We love our children more than life itself, so fear strikes us every time we hear those stories about their peers, or a child at their school who meets with tragic circumstances.
We know there are endless risks in the world, but when it comes to teenagers, three major behavioral areas present the greatest risk. If you, as a parent, can create boundaries that discourage poor decision-making in these areas, you may just save your teen’s life.
1. Drug and Alcohol Use. Not only does drug and alcohol use present a clear physical danger in and of itself, but intoxication lowers your teen’s normal inhibitions, leading to risk-taking and bad choices in other dangerous areas. Some key points to remember:
- Substance abuse is a contributing factor in over 60% of accidental teen deaths.
- While some parents worry more about harder drugs and think of alcohol as “just drinking,” alcohol is responsible for more teen deaths than all other drugs combined.
- Almost all of the major causes of teen death—including motor vehicle crashes, suicides, homicides, and accidental injuries—are linked to drug and alcohol use.
What you can do: Talk about the risks, make connections to your families values, make it clear that drug and alcohol use will not be tolerated, and discuss what the consequences will be. Create boundaries that keep your child out of environments where drugs and alcohol are a temptation. Teach them strategies for escaping pressure situations where others may be urging them to use.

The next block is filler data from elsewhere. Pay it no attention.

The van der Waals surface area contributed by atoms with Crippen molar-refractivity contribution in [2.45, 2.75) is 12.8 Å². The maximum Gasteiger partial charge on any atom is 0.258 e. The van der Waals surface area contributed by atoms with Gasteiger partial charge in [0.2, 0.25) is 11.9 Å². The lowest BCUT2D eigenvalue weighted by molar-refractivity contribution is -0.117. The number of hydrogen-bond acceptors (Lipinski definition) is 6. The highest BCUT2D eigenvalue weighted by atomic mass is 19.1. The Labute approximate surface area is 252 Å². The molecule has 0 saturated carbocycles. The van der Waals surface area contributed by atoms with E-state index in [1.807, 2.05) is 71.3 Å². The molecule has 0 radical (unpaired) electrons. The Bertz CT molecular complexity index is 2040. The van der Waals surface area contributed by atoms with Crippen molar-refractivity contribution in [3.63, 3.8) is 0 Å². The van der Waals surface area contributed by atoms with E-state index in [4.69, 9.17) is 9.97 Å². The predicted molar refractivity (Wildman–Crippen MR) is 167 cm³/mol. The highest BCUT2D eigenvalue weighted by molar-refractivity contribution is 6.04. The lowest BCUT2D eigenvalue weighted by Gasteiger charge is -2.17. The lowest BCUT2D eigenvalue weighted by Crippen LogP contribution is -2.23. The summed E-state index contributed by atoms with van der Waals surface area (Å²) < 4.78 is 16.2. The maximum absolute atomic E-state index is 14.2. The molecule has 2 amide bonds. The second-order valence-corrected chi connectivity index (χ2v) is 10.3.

2. Driving Behaviors. When your child is behind the wheel, she is in control of thousands of pounds of steel moving at a high rate of speed, and must be able to watch out for other drivers. The facts:
- Motor vehicle crashes are the leading cause of accidental deaths among teens.
- Among the fatal teen crashes, more than a third were caused by teens who drank before they drove.
- Another 20-25% of crash deaths resulted from drug use, or riding in the car, with a drunk driver.
- According to the National Highway Transportation Safety Administration, teens are more likely to be involved in crashes caused by:
- drug and alcohol use
- distracted driving, with friends in the car being the greatest distraction
What you can do: Make sure your child understands that driving is a privilege—not a right—and that failure to comply with your rules for driving (see our Teen Driving Contract) will result in the loss of the privilege.
3. Teen Sex. Much has been written about the most obvious risks of teenage sex: pregnancy and sexually transmitted disease. But another serious risk lurks in the shadow of this risky behavior—depression, loss of self-esteem, and regret.
- A 1991 study in Pediatrics found that the attempted suicide rate for sexually experienced girls between the ages of 12 and 16 was six times higher than it was for girls that age who were virgins.
- A study presented at a meeting of the American Public Health Association found that teens are over-estimating how many of their friends are sexually active. Why does this matter? Teens who think their friends are having sex are 2.5 times more likely to do the same.
- In a study published in the Archives of Sexual Behavior, researchers found that the earlier a girl was when she first had intercourse, the greater her risk of suicide attempts, alcohol use, drug abuse, truancy, and pregnancy.
What you can do: Make sure that your teen understands that most of their peers—a little over half—are not having sex, regardless of what they say. Therefore, they won’t be alone in their decision to wait. Be detailed in your discussions of the risks, both physical and emotional, and create boundaries that keep your teen out of situations where sex can easily happen.
Sources: Center for Adolescent Substance Abuse Research (CeSAR) at Children’s Hospital Boston; National Highway Traffic Safety Administration; Psychology Today